Containment strategies feature in new pandemic plan
The Australian Government has released an updated Australian Health Management Plan for Pandemic Influenza 2006.
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30 May 2006
The Commonwealth Government has today released an updated Australian Health Management Plan for Pandemic Influenza 2006.
While it is impossible to predict when a pandemic might occur, the possibility is real. The revised plan features strategies designed to delay and contain the spread of pandemic influenza until a vaccine is developed.
The new management plan builds on the interim Australian Management Plan for Pandemic Influenza issued in June 2005 and is a detailed national health action plan to guide Australia’s response to pandemic influenza.
Australia is an acknowledged world leader in preparing for an influenza pandemic and this new management plan draws on epidemiological modelling that suggests that during a pandemic, containment strategies could buy time until a vaccine becomes available.
Containment measures in the management plan that would need to be adopted early in the development of a pandemic include:
- escalating border control and quarantine measures to reduce the risk of overseas travellers bringing a pandemic virus into Australia, including potential restrictions on travel from affected regions if a pandemic emerges
- adoption of basic infection control like cough and sneeze etiquette, frequent handwashing and wearing of masks on public transport
- social distancing practices, like avoiding crowded public gatherings and short-term home quarantine for people exposed to an infected person
- the targeted provision of antivirals to people exposed or at continuous high risk of exposure to the virus rather than to broad categories of workers. This is to ensure the stockpile is used to best effect in slowing or stopping the spread of the virus and to ensure it lasts as long as possible.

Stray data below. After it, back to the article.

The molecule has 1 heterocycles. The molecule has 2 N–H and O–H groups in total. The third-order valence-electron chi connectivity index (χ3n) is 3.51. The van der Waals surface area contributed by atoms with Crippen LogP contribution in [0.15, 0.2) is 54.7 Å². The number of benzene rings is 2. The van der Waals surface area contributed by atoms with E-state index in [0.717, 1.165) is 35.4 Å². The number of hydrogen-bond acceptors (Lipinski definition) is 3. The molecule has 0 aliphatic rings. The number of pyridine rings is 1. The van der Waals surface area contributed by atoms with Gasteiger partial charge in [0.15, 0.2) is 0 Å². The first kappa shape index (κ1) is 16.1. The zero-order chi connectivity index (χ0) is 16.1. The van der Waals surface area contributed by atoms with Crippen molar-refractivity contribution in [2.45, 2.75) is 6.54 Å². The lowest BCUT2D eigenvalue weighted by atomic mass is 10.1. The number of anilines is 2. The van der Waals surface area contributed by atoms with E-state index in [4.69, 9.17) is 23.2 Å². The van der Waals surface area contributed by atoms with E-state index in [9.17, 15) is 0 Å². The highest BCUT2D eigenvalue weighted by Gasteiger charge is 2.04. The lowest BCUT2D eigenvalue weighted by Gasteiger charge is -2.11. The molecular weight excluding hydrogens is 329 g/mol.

The epidemiological modelling was considered by experts on the National Influenza Pandemic Action Committee (NIPAC), chaired by the Chief Medical Officer, Professor John Horvath, and its findings were affirmed by states and territories through the Australian Health Protection Committee in April 2006.
The management plan is designed to be accessible to a broad range of people and describes how pandemics occur, what the Government is doing to prepare for a pandemic, what the Government will do if it happens and what individuals, organisations and health practitioners can do to prepare.
The management plan is supported by a range of technical annexes that provide detailed information about infection control and clinical care. Additional annexes will be released regularly. The plan will also be updated as new clinical evidence or other management strategies are developed.
The Commonwealth and states are continuing consultations on cross jurisdictional planning and arrangements to prepare for and respond to a possible influenza pandemic in preparation for discussion at COAG in mid July. The AHMPPI is informing these considerations.
The Commonwealth Government has provided funding of $599 million since 2003 to protect Australians from potential outbreaks of human pandemic influenza and from the entry of bird flu into the country. This funding includes the creation last year of the new Office of Health Protection in the Department of Health and Ageing, which has played a key role in the develop of the new pandemic plan.
For a copy of the plan (and more comprehensive information on influenza pandemic) go to www.health.gov.au.
For further information phone free call 1800 004 599.
For more information call Mr Abbott's office on ph 02 6277 7220
Kay McNiece, Media Adviser, Professor John Horvath, 0412 132 585
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